A woman plunges into consciousness in the midst of what seems like someone else’s life, sending her on a quest to discover who she is and to craft an identity that makes sense within her current circumstances. As she digs into the mystery of her life, she uncovers a top-secret government organization plotting world domination and a clandestine vigilante organization dedicated to destroying it and is caught between these warring factions. Nobody in her new world is exactly who they appear to be, including herself. Identity, she learns, is complicated and inseparable from the body in which it resides.
Targeted Age Group:: Adult audiences
Heat/Violence Level: Heat Level 4 – R Rated
What Inspired You to Write Your Book?
This is a sequel to A Stand-in for Dying, a science fiction novel about the quest for immortality in the Twenty-first Century. Brink of Life offers a deeper dive into how the interaction between body and mind determine identity and behavior, which was one of my special interests during my career as a psychiatrist. Writing Brink of Life allowed me to play with these ideas within the framework of a fast paced science fiction thriller.
How Did You Come up With Your Characters?
Some of the characters evolved directly from characters in A Stand-in for Dying, responding to readers’ requests for more background about those characters. Others arose naturally from the relationships I imagined that my primary characters would have. And still others sprung to life in my imagination from the tapestry of impressions of people I’ve encountered. The interplay of body and mind provided a guiding framework for my characters’ behavior.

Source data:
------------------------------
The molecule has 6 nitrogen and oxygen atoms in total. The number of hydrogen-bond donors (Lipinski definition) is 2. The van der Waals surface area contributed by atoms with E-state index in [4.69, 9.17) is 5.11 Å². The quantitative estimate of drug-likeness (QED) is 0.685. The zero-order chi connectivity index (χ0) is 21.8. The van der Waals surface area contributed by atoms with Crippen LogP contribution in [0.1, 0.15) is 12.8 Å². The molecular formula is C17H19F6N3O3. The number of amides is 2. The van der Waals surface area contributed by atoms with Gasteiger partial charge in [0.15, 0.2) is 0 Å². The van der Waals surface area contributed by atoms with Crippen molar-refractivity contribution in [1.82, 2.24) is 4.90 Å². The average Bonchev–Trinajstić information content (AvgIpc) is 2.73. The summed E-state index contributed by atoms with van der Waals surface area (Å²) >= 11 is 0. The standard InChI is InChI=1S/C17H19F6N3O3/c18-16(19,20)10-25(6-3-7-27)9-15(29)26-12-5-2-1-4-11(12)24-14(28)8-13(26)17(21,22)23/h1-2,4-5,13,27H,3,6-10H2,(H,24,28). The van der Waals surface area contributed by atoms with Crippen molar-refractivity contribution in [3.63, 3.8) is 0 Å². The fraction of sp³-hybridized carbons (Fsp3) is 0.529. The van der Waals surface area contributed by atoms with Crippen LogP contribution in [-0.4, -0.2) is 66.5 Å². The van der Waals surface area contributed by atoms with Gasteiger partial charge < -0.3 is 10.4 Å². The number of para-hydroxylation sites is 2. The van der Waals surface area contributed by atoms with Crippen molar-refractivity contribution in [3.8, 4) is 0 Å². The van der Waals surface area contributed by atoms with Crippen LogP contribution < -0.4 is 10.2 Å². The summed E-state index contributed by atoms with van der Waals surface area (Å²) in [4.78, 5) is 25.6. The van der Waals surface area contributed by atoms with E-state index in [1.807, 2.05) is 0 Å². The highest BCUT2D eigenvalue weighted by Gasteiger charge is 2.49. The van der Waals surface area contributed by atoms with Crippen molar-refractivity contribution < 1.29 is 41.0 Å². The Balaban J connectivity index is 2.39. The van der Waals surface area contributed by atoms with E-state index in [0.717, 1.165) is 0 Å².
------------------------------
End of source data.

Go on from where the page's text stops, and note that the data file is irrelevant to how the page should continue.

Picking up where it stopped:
Silence enveloped her. So many people and yet, this hushed stillness. And none more still than the strange man upon whose face she now gazed. Three fingers of her right hand were upon his cheek, which felt cold and waxen to her touch. She withdrew the hand and shuddered, then glanced at her arms, which were clothed in black. An arm gently draped across her shoulders. A brief stab of pain shot through the lower ribs on her left side, then another a couple of ribs higher next to her spine. She held her breath and the pain subsided. She kept her breathing shallow and the pain stayed at bay.
Now she glanced around the crowd. Tears fell from scattered faces. On a few other faces, though, she noticed ever so slight upturns at the corners of the mouths disturbing otherwise stolid expressions. Not everyone was here out of respect. The dead man before her must have had enemies. Were they also hers?
She heard the tempo of her pulse in both ears and her vision began to blur. Her breath quickened as the panic rose. The pain in her ribs caught her up short and she instinctively slowed her breathing to make it stop. Her vision cleared. The tension in her body subsided and a calm fell upon her as she observed the scene as if from far away. She focused all her attention on the drama unfolding before her, but could make no sense at all of any of it.
She was somehow at the center of this piece. Most eyes were upon her. Some faces wore expressions of concern, while on others she saw indifference and on still others glimmers of contempt.
“Who was this man?” she thought. “Who are these people? And how did I get here?”